John Dewey

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John Dewey (1859–1952) was a highly respected American philosopher, psychologist, and educational reformer, whose ideas continue to be significantly influential.


Dewey was a leading representative of the progressive movement in U.S. schooling during the first half of the 20th century. The ultimate goal of education, for Dewey, was to enable each individual to become an effective member of a democratic society. Dewey was critical of "traditional", teacher-centric educational styles, but equally critical of the overly free "progressive" educational movements for lacking sufficient theory and discipline in their pedagogical methods.

Dewey proposed that a theory of experience was needed in order to be able to understand students' learning experiences and how they might be optimally arranged and facilitated by teachers.

Dewey proposed two key principles in his theory of experience:

  • Continuity: All experiences affect all future experiences (for better or worse)
  • Interaction: All past experiences interact with the present circumstances to give rise to each person's unique experience of the present.

Carver and Enfield (2006)[1] provide a contemporary description of Dewey’s principles of continuity and interaction operating within an experiential education program.

John Dewey's Theory of Valuation[edit]

Dewey’s concern about values was uninterrupted throughout his career but it has its most complete version in his 1938 “Theory of Valuation”. This article is Dewey’s second contribution to the International Encyclopedia of Unified Science, the famous editorial project promoted by the positivist Otto Neurath. In spite of this, Dewey’s article is a discussion with emotivism, the position about ethical judgement upheld by empirical positivists like Ayer and C. L. Stevenson. Dewey’s main thesis is that value judgements are genuine propositions, that is, propositions which can be warranted through scientific inquiry. According to the pragmatist, value judgements are propositions that state that some “end-in-view”, some purpose that we intend to reach through action, is good or bad, right or wrong or morally obligatory. Thus, the problem is to establish if it is possible to base such propositions on reasons or rather if the ends we pursue in action are only based on tradition and bare impulse. In other words, the problem is to determine if it is possible to intelligently decide if some end is worth being pursued. The answer is that it is possible because the process by which we assess propositions about ends is the same by which we assess things considered as means. Therefore, value judgements are genuine propositions because they are based on propositions about means and ends that can be warranted by inquiry. It is important to point out that, in this conception, values do not become equal to bare impulses or pure preferences nor are they determined by means of absolute principles. Instead, values are considered as chosen desires, as ends formed in accordance with some thorough deliberation. In other words, Dewey is maintaining a fallibilist, anti-foundationalist and anti-skeptical approach on values and ethics. To conclude, it is important to note that Dewey’s theory of valuation has received several objections. The most remarkable are the criticism made by M. G. White on the one hand, and by Herbert Marcuse on the other. While the former has attracted the attention of some philosophers and scholars, the latter has passed unnoticed, despite the fact that Marcuse is a well known philosopher.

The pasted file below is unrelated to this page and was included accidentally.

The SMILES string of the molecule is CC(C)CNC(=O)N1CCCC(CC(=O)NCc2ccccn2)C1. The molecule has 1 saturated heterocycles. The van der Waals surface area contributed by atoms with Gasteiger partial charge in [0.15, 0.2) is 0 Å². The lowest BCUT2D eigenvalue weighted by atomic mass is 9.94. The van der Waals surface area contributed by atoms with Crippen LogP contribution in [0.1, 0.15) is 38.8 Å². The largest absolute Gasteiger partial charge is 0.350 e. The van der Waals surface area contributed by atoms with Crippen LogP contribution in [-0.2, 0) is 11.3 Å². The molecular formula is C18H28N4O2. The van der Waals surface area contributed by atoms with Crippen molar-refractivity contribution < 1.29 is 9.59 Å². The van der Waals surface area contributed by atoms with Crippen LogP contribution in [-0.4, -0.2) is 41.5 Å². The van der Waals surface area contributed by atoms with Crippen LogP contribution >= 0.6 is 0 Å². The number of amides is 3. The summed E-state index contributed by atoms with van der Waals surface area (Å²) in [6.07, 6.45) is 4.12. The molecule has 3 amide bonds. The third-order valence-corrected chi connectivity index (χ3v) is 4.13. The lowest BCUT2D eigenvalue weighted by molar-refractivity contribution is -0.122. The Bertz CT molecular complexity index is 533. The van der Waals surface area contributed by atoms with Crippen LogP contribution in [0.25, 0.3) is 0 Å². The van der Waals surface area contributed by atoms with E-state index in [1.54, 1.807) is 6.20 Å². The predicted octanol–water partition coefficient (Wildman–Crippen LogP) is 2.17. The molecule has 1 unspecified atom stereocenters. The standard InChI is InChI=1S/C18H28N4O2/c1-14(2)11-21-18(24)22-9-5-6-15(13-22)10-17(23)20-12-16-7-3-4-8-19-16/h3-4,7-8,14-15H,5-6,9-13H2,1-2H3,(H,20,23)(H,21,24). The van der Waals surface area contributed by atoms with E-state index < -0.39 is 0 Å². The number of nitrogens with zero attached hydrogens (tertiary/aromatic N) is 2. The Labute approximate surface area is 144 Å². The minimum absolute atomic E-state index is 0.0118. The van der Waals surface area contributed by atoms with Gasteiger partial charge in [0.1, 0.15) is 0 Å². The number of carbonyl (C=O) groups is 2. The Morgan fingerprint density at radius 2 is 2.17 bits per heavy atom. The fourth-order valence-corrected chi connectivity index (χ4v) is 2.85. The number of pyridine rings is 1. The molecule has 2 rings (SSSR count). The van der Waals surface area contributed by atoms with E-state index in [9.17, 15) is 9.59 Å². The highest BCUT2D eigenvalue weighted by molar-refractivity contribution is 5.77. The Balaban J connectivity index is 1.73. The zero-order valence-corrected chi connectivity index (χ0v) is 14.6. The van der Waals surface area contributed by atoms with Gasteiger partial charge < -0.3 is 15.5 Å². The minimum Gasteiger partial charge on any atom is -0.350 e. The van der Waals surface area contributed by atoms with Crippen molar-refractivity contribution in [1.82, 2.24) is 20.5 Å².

"Keeping track is a matter of reflective review and summarizing, in which there is both discrimination and record of the significant features of a developing experience. To reflect is to look back over what has been done so as to extract the net meanings which are the capital stock for intelligent dealing with further experiences. It is the heart of intellectual organization and of the disciplined mind."

"Perhaps the greatest of all pedagogical fallacies is the notion that a person learns only the particular thing they are studying at the time."


  1. Carver, R. L., & Enfield (2006. John Dewey’s philosophy of education is alive and well. Education and Culture, 22, 55-67. Retrieved January 30, 2008, from

Dewey, J. Theory of Valuation, in Later Works, vol. 13 (1939).

Gouinlock, J. (1978). Dewey’s Theory of Moral Deliberation. Ethics, 88(3)

Hickman, L. (ed.), 1998, Reading Dewey: Interpretations for a Postmodern Generation, Bloomington: Indiana University Press.

Hook, S. (Ed.). (1950). John Dewey, philosopher of science and freedom; a symposium. New York: Dial Press.

Marcuse, H. (1941). Review: Dewey, John, Theory of Valuation. Zeitschrift für Sozialforschung 9, No. 1, pp. 144-148.

Pappas, G., 2009, John Dewey's Ethics: Democracy as Experience, Bloomington: Indiana University Press.

Sinclair, Robert (2014). Dewey and White on Value, Obligation, and Practical Judgment. _SATS_ 15 (1):39-54.

White, M. (1949). Value and obligation in Dewey and Lewis, 58, (4). The Philosophical Review.

White, M. (1996). Desire and Desirability: A Rejoinder to a Posthumous Reply by John Dewey. Journal of Philosophy, 93(5), 229242.

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